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Volunteer work at Wagners

Victor Lewin - Tuesday, August 29, 2017

Helping others is what the team at Wagners does day-in and day-out. We provide valuable legal services to members of our community when they find themselves in need. But when the work day is over, our team aspires to continue serving our community in various ways.

Lawyer Lyndsay Jardine has been a Board member of the Dalhousie Law Alumni Association since 2016. In the past, Lyndsay was a Member at Large for the CBA, NS Branch, and conducted pro bono work for the Refugee Clinic. Lyndsay has also previously assisted Scott Manor House.

Since 2015 lawyer Maddy Carter has sat on the Board of Directors of Alice Housing, a charitable organization providing safe second-stage housing and supportive counselling to women and children leaving domestic abuse. With 18 units located in the Halifax Regional Municipality, Alice Housing has provided a wide range of services to over 900 families in crisis from violence since 1983 and is one the largest and oldest second stage housing organizations in Canada. The programs and services of Alice Housing are nationally and regionally recognized by The Donner Foundation and Charity Intelligence. Alice Housing has received the Ethics Award for the Non-Profit Sector from the Better Business Bureau- Maritime Provinces.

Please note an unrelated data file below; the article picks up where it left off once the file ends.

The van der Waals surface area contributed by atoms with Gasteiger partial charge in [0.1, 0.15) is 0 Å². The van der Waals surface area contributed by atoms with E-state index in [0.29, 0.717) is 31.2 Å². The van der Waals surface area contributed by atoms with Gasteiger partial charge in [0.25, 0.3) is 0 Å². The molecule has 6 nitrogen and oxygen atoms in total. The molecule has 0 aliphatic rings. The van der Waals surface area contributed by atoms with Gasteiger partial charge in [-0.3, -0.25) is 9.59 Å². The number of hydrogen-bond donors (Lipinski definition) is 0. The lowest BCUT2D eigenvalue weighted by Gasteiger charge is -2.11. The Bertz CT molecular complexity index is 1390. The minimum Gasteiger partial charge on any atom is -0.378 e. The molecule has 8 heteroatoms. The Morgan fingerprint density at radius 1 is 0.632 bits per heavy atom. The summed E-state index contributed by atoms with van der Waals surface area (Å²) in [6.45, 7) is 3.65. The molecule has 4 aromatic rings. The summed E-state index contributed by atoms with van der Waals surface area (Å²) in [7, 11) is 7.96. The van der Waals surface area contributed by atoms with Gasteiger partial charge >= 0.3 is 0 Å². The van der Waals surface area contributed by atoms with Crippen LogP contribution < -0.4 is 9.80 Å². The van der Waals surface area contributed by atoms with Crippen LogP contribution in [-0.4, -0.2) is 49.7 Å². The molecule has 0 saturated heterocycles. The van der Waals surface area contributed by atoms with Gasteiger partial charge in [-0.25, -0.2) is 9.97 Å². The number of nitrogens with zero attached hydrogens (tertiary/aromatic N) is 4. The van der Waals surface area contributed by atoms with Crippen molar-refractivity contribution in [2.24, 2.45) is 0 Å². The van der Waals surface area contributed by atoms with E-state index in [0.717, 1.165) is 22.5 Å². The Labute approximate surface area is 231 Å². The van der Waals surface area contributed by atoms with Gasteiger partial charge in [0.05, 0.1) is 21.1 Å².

Lawyer Kate Boyle has a robust history of volunteering. Kate provided Spanish/English translation services and legal research/writing to the Halifax Refugee Clinic from 2012 to 2015. While in law school, Kate acted as a Peer Academic Mentor, she tutored students with the Indigenous Black and Mi'kmaq Initiative, and she interned with Pathway to Progress, a not-for-profit organization in Nicaragua.

New lawyer Drew Hampden was also an active volunteer during law school, and hopes to continue this during his legal career. Drew was VP of Finance for both the Dalhousie Black Law Students’ Association and the Black Law Students Association of Canada.

Paralegal Dayna Northwood volunteers with the Community Justice Society, part of the Nova Scotia Restorative Justice Program. This program works with youth (12-17 years) and adults (18+) to provide an alternative to the traditional court system. The program seeks to address harm by giving a voice to both the victim and community during restorative circle processes. The emotional change and broadened understanding Dayna sees in those who participate in these circles inspires her.

The team at Wagners believes in paying it forward and enjoys the sense of connectedness with community that it brings.

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